Editors can lead researchers to confidence intervals, but can't make them think: statistical reform lessons from medicine

Psychol Sci. 2004 Feb;15(2):119-26. doi: 10.1111/j.0963-7214.2004.01502008.x.


Since the mid-1980s, confidence intervals (CIs) have been standard in medical journals. We sought lessons for psychology from medicine's experience with statistical reform by investigating two attempts by Kenneth Rothman to change statistical practices. We examined 594 American Journal of Public Health (AJPH) articles published between 1982 and 2000 and 110 Epidemiology articles published in 1990 and 2000. Rothman's editorial instruction to report CIs and not p values was largely effective: In AJPH, sole reliance on p values dropped from 63% to 5%, and CI reporting rose from 10% to 54%; Epidemiology showed even stronger compliance. However, compliance was superficial: Very few authors referred to CIs when discussing results. The results of our survey support what other research has indicated: Editorial policy alone is not a sufficient mechanism for statistical reform. Achieving substantial, desirable change will require further guidance regarding use and interpretation of CIs and appropriate effect size measures. Necessary steps will include studying researchers' understanding of CIs, improving education, and developing empirically justified recommendations for improved statistical practice.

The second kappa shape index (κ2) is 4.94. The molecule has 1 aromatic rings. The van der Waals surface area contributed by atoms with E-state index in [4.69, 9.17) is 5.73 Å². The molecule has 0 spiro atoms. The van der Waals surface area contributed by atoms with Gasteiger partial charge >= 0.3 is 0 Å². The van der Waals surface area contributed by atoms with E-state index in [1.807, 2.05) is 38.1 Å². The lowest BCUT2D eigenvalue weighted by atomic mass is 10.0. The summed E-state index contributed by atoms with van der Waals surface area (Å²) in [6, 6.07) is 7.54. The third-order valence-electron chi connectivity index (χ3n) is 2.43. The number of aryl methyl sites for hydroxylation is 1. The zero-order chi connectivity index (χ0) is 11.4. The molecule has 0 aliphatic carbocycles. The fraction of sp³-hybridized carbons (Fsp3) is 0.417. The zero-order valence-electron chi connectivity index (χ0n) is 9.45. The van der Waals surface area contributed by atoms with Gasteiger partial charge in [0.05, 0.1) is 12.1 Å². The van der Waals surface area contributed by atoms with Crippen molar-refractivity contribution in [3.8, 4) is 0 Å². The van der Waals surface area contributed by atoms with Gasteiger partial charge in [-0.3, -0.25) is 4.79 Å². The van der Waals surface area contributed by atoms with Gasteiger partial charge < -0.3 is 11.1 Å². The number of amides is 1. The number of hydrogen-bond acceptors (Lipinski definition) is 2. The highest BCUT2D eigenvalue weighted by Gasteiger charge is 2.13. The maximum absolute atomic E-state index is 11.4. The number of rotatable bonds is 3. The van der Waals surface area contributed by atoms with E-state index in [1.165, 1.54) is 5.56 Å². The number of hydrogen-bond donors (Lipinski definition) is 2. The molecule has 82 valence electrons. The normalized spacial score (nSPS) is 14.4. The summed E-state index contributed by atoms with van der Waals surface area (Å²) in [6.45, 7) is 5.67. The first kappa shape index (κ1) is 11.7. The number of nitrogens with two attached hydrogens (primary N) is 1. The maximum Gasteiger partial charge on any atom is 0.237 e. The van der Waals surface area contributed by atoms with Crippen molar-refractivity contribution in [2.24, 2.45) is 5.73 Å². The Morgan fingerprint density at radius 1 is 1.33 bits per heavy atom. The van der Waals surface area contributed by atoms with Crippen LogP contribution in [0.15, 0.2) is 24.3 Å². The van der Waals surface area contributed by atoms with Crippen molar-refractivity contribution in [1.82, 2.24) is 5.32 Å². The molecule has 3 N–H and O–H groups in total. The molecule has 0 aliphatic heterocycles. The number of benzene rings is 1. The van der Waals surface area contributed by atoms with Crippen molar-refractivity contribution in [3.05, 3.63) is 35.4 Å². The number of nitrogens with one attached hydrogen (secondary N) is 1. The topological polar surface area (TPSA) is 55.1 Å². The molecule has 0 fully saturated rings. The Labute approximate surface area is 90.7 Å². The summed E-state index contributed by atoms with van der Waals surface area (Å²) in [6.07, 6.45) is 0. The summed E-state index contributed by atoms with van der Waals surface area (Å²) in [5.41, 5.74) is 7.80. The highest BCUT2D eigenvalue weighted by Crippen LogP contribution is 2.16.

Publication types

  • Research Support, Non-U.S. Gov't

MeSH terms

  • Biomedical Research / education
  • Biomedical Research / statistics & numerical data*
  • Confidence Intervals*
  • Curriculum / trends
  • Editorial Policies*
  • Forecasting
  • Humans
  • Manuscripts, Medical as Topic*
  • Periodicals as Topic
  • Statistics as Topic / education
  • Thinking*